Neuberger, Griggs, Sweet & Froehle, LLP

What is an advance directive? What advance directives should I have?

Estate planning worksheet for writing a willThe term “estate planning” conjures up images of wills and inheritances. Often some of the most important estate planning documents, advance directives, is overlooked—and all too often that oversight can have negative consequences when you need them the most.

What is an advance directive?

When an incident happens that incapacitates you—an accident, illness, mental affliction, etc.—-your family is not automatically authorized to make legal decisions in Wisconsin.  Advance directives are forms that give legal authorization and instructions on your financial and health care decisions.

Why should I include advance directives as part of my estate planning?

Wisconsin is not a “next of kin” or “family consent” state.  If an emergency happens and you cannot express your wishes for your assets or care, advance directives do that legally for you.  For that reason, advance directives are a very important component of any estate plan; they are also helpful to a person’s family because guardianship proceedings can be more lengthy, costly, stressful and public then advance directives.  Because of these documents are legally binding, it makes sense to consult an attorney as part of your efforts to complete a legally-binding estate plan.

What advance directives do I need?

Power of Attorney for Finance and Property

This document is one of four directives authorized by statute in Wisconsin. The Power of Attorney for Finance and Property designates another person to make legal and financial decisions when you can’t.  As your document with your expressed wishes, you can limit those powers or grant a broad breadth to the “agent” (that person) you choose.  Some examples of matters your agent can deal with on your behalf include finances, insurance policies, government benefits, taxes, bank and retirement accounts.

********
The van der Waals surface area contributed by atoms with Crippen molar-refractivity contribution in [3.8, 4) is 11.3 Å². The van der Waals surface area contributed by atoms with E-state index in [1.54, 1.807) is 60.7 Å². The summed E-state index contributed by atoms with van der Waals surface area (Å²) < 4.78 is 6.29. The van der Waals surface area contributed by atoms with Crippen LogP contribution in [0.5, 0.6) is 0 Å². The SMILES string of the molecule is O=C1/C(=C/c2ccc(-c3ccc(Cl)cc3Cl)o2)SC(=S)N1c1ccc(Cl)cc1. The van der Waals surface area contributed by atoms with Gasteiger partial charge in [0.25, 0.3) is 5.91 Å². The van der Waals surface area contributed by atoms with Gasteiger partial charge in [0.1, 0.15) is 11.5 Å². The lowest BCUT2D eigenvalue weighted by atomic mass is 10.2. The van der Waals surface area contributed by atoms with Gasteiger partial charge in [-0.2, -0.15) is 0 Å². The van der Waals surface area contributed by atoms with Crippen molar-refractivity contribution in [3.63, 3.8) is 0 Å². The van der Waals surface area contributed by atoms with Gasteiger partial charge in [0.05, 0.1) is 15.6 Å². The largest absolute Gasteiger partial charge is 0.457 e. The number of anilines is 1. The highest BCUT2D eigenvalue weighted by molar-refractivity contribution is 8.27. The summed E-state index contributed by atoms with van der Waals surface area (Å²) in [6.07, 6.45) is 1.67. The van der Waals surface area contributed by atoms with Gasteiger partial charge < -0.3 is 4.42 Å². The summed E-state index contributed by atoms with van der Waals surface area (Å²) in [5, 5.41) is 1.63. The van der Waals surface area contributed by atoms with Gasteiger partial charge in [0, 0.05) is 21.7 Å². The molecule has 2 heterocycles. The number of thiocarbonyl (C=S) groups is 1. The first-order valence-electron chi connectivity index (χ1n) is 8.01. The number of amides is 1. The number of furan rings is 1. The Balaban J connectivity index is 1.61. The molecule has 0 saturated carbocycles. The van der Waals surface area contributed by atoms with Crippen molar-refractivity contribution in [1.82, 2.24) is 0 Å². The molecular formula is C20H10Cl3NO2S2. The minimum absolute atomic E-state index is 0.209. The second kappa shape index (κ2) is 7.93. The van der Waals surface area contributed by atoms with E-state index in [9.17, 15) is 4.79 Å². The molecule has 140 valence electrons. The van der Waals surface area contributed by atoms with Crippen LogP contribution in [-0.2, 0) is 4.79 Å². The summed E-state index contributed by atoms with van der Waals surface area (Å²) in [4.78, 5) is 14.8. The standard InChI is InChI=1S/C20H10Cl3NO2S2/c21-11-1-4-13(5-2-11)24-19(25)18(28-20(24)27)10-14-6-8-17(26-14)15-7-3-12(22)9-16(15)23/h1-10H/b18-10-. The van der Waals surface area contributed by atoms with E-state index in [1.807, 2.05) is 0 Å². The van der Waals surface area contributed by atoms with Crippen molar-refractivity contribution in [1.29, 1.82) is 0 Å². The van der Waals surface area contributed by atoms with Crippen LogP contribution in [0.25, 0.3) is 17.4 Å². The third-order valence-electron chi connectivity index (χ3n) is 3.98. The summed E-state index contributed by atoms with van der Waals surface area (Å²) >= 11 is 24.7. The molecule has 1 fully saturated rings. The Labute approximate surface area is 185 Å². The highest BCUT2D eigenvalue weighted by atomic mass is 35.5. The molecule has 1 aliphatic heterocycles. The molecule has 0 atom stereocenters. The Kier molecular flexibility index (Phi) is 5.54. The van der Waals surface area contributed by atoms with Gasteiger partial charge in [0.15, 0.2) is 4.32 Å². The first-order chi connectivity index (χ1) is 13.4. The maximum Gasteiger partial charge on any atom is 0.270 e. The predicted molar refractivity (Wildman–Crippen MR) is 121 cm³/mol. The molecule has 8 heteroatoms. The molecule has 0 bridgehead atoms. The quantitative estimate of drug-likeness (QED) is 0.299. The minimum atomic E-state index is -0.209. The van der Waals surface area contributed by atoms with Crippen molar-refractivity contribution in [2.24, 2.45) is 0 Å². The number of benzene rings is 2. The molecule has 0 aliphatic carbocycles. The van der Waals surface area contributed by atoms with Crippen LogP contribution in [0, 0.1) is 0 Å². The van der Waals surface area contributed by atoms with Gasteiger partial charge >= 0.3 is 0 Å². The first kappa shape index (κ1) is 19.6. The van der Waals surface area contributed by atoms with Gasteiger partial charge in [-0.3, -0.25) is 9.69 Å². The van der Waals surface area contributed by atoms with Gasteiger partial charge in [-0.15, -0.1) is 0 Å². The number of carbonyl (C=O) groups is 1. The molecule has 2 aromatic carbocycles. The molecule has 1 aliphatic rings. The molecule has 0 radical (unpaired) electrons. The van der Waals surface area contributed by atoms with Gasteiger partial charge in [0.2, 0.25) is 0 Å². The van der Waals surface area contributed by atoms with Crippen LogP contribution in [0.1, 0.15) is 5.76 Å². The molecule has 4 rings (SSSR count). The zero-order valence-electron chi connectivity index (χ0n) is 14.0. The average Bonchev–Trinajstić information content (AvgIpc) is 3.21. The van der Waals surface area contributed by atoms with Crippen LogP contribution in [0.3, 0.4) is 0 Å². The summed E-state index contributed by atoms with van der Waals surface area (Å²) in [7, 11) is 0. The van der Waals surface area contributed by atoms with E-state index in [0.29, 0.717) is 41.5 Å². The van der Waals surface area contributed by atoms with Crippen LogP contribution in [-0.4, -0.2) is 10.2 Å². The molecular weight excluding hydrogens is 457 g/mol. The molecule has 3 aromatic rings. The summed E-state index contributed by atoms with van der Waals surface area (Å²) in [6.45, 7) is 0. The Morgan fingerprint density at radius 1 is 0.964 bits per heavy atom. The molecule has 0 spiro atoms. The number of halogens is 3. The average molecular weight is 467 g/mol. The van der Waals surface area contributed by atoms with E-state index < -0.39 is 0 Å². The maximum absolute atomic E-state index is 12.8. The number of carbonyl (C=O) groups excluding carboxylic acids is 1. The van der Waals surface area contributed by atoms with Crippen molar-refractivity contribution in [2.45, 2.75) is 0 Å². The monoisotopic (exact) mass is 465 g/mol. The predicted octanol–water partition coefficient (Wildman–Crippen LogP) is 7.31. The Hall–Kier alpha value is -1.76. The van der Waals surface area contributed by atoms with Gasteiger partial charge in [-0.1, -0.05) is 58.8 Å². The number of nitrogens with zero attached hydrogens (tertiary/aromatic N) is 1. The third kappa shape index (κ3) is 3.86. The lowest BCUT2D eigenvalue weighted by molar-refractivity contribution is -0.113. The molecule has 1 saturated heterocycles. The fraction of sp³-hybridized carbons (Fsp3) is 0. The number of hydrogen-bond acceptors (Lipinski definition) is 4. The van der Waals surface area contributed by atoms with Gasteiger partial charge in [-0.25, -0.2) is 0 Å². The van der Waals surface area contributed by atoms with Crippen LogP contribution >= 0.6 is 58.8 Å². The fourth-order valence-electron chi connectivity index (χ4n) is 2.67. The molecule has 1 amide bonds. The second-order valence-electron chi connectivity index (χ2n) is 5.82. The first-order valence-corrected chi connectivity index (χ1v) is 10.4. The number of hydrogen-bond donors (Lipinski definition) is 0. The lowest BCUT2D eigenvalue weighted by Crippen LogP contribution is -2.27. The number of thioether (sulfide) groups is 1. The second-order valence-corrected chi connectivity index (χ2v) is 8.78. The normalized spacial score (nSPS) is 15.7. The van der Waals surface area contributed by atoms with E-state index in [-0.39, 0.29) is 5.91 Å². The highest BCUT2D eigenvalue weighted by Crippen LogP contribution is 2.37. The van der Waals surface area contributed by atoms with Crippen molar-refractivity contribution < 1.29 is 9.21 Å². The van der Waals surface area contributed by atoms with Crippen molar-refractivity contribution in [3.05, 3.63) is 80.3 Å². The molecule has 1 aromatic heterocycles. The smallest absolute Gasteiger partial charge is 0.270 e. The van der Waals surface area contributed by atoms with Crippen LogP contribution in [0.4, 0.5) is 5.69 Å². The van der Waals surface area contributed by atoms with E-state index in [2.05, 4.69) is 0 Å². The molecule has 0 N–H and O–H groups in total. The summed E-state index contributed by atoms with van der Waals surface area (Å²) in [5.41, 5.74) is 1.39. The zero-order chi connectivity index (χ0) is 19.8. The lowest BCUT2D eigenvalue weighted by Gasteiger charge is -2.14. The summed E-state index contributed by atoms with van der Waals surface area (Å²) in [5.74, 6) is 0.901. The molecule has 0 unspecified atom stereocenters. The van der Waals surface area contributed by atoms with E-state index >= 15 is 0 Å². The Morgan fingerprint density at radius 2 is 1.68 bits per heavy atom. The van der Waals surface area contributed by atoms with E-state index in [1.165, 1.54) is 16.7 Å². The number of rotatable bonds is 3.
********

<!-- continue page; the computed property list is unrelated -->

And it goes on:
Power of Attorney for Health Care & Declaration to Physicians

These directives both deal with health care decisions when you can’t; the Declaration to Physicians is much more limited in scope.  The Declaration to Physicians document states any preferences you may have regarding treatment or any life-saving measures you would like taken (or not taken) in the event of a medical emergency.  Examples of situations where a Declaration to Physician document would be used is if you are in a permanent vegetative state, unconscious, or in a coma.  In your Power of Attorney for Health Care, you designate an agent (this can be a different party than the agent in your Power of Attorney for Finance and Property) to make decisions about your health care when you are incapacitated.

Authorization for Final Disposition

This document designates a person to make funeral arrangements when you die.  This advance directive is also the appropriate document where you can explain your preferences for your disposition and funeral service.  Put simply, this is your chance to detail what you want (and don’t want) after you pass on, and who you trust to carry out those wishes.

Advance directives are relatively inexpensive to create, especially when compared to the alternative proceedings that need to take place if those documents are not on record.  Contact a local experienced attorney to get your estate planning started and finished just in case you ever need it.

The materials on this website are provided for informational purposes only and do not constitute legal advice. These materials are intended, but not promised or guaranteed to be current, complete, or up-to-date and should in no way be taken as an indication of future results. Transmission of the information is not intended to create, and the receipt does not constitute, an attorney-client relationship between sender and receiver. You should not act or rely on any information contained in this website without first seeking the advice of an attorney.


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